Some of those proponents, including more than one commenter on Marijuana Business Daily’s website, place dual blame on both campaigns: Drug Free Florida, for running controversial TV ads many called “fear-mongering,” and People United for Medical Marijuana, for not counter-attacking as hard as it could have.

Drug Free ran ads alleging that if Amendment 2 passed, marijuana shops would pop up like pill mills, kids would be able to obtain marijuana without their parents’ consent and felons would be allowed to be caregivers. One memorable spot suggested the measure should be called the “Drug Dealer Protection Act.”

“I would have liked to have seen commercials that dispelled the fear mongering and outright lying the opposition had all over TV,” wrote one Marijuana Business Daily reader in the comments section of a story. “It was shameful – comparing medicinal marijuana dispensaries to pill mills.”

Mike Smullen, a Florida MMJ entrepreneur, agreed.

“I was really surprised that United for Care didn’t go after those ads aggressively with their own ads on TV,” Smullen said. “They (Drug Free Florida) clearly got away with something.”

People United did fight Drug Free’s ads, even going so far at one point as to issue a cease-and-desist letter to multiple TV stations running the ads. But it didn’t finance a TV response.

Regardless, MMJ isn’t finished in Florida, Orlando attorney John Morgan promised this week. Morgan, who threw millions of his own fortune into the effort and was the face of the campaign, said the next step is to try to get the state Legislature to act. If that doesn’t work, he vowed to fight to get another measure on the ballot in 2016.

Unique Funding Deal

Large investors from outside the industry generally avoid putting money into marijuana businesses because the risks and uncertainty are simply too high.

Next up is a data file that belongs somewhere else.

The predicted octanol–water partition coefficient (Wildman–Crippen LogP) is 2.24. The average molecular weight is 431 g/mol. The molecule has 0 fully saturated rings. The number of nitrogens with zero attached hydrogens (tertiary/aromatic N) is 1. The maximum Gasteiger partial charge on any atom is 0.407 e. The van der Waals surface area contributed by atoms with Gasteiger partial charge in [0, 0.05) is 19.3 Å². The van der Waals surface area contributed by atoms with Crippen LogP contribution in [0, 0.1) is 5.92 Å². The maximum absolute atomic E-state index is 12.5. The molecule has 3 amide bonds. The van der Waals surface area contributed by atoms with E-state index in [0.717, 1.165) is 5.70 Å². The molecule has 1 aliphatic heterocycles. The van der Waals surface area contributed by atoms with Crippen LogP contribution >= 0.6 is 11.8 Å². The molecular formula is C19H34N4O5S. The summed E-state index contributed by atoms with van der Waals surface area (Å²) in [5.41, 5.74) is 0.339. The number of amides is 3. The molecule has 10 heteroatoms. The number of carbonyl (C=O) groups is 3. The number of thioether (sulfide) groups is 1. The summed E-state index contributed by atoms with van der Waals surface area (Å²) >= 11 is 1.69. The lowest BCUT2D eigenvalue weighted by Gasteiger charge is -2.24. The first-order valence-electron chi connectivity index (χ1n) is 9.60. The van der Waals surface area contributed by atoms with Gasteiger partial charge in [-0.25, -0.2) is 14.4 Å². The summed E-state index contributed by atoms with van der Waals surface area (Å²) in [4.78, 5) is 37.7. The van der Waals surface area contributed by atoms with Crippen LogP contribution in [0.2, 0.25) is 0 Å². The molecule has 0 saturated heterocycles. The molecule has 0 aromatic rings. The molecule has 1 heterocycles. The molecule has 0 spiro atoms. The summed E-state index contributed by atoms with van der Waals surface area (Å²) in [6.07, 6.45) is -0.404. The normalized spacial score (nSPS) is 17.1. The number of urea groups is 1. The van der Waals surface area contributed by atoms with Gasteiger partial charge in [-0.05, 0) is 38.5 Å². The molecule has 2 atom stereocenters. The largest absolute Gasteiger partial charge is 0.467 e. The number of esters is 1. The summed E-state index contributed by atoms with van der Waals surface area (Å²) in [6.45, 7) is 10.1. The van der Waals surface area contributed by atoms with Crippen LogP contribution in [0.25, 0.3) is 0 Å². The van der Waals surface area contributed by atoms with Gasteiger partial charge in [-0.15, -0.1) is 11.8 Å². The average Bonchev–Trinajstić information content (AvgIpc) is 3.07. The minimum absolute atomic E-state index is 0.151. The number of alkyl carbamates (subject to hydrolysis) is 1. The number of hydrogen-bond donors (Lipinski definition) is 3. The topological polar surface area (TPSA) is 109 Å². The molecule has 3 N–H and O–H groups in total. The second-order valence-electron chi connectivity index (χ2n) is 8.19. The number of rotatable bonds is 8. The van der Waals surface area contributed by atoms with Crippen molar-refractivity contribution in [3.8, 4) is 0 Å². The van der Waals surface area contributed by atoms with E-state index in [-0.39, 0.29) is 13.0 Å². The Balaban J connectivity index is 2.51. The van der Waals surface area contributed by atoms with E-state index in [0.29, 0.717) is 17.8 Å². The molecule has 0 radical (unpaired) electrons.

But that’s changing as the marijuana industry grows and gains wider acceptance.

Case in point: Eaze Solutions LLC, a provider of technology that optimizes medical marijuana delivery, announced this week that it landed $1.5 million from angel and institutional investors in Silicon Valley. Investors financed the project through a syndicate launched by investment vehicles The ArcView Group and Fresh VC via the crowdfunding site AngelList.

The overall amount is peanuts in the VC world. But it’s notable in the cannabis space – where deals tend to be six figures or less. And it could encourage more institutional investors to take a look at the industry.

“I was impressed to see that they attracted institutional investment and Silicon Valley investors,” said Troy Dayton, the CEO of ArcView. “Once they get into this game, investment dollars will really pour in to our sector.”

The deal also shows that investors are eyeing emerging technology for the cannabis industry.

Eaze doesn’t actually handle marijuana. Instead, the company works with dispensaries that employ drivers, charging a lead-generation fee once transactions are complete. The company already has a free application online for users, and it’s negotiating with Apple Inc. and other mobile-technology companies to get on popular app marketplaces, according to the Wall Street Journal.

“(Investors) see huge potential in the intersection between tech and marijuana,” said Keith McCarty, the founder and chief executive officer of Eaze. “As public sentiment has changed to favor marijuana legalization, investors have become more open to funding ventures in the marijuana space.”

Tony Dreibus and John Schroyer contributed to this report